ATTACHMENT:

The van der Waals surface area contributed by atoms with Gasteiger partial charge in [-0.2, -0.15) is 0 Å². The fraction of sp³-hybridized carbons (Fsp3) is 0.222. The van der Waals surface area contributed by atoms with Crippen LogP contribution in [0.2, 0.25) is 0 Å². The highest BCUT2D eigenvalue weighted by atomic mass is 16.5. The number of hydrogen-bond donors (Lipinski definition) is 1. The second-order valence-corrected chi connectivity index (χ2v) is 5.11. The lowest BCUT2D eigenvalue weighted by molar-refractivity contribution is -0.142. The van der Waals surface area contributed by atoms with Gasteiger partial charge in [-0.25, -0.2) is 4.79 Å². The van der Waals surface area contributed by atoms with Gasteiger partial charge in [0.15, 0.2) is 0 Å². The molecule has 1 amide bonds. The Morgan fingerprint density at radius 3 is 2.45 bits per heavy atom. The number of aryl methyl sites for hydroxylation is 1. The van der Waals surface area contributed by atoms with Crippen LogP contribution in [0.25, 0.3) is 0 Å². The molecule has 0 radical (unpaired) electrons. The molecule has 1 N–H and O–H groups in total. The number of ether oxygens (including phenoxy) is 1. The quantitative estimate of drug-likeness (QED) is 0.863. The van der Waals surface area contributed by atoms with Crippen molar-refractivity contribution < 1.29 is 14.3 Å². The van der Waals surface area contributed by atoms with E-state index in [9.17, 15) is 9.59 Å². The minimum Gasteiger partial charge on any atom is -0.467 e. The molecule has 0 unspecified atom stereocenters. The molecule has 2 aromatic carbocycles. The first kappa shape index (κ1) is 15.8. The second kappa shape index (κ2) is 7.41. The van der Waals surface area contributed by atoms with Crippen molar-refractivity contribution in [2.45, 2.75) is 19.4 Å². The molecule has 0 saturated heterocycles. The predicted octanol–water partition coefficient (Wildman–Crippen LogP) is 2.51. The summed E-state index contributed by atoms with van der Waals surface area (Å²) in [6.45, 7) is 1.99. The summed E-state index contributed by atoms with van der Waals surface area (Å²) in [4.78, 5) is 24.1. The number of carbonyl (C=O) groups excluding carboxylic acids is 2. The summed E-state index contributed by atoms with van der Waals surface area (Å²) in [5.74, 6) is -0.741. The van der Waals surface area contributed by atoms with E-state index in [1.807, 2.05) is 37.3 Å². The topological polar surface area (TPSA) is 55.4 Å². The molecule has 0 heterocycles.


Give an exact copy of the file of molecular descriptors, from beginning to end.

The van der Waals surface area contributed by atoms with Gasteiger partial charge in [-0.2, -0.15) is 0 Å². The fraction of sp³-hybridized carbons (Fsp3) is 0.222. The van der Waals surface area contributed by atoms with Crippen LogP contribution in [0.2, 0.25) is 0 Å². The highest BCUT2D eigenvalue weighted by atomic mass is 16.5. The number of hydrogen-bond donors (Lipinski definition) is 1. The second-order valence-corrected chi connectivity index (χ2v) is 5.11. The lowest BCUT2D eigenvalue weighted by molar-refractivity contribution is -0.142. The van der Waals surface area contributed by atoms with Gasteiger partial charge in [-0.25, -0.2) is 4.79 Å². The van der Waals surface area contributed by atoms with Gasteiger partial charge in [0.15, 0.2) is 0 Å². The molecule has 1 amide bonds. The Morgan fingerprint density at radius 3 is 2.45 bits per heavy atom. The number of aryl methyl sites for hydroxylation is 1. The van der Waals surface area contributed by atoms with Crippen LogP contribution in [0.25, 0.3) is 0 Å². The molecule has 0 radical (unpaired) electrons. The molecule has 1 N–H and O–H groups in total. The number of ether oxygens (including phenoxy) is 1. The quantitative estimate of drug-likeness (QED) is 0.863. The van der Waals surface area contributed by atoms with Crippen molar-refractivity contribution < 1.29 is 14.3 Å². The van der Waals surface area contributed by atoms with E-state index in [9.17, 15) is 9.59 Å². The minimum Gasteiger partial charge on any atom is -0.467 e. The molecule has 0 unspecified atom stereocenters. The molecule has 2 aromatic carbocycles. The first kappa shape index (κ1) is 15.8. The second kappa shape index (κ2) is 7.41. The van der Waals surface area contributed by atoms with Crippen molar-refractivity contribution in [2.45, 2.75) is 19.4 Å². The molecule has 0 saturated heterocycles. The predicted octanol–water partition coefficient (Wildman–Crippen LogP) is 2.51. The summed E-state index contributed by atoms with van der Waals surface area (Å²) in [6.45, 7) is 1.99. The summed E-state index contributed by atoms with van der Waals surface area (Å²) in [4.78, 5) is 24.1. The number of carbonyl (C=O) groups excluding carboxylic acids is 2. The summed E-state index contributed by atoms with van der Waals surface area (Å²) in [5.74, 6) is -0.741. The van der Waals surface area contributed by atoms with E-state index in [1.807, 2.05) is 37.3 Å². The topological polar surface area (TPSA) is 55.4 Å². The molecule has 0 heterocycles.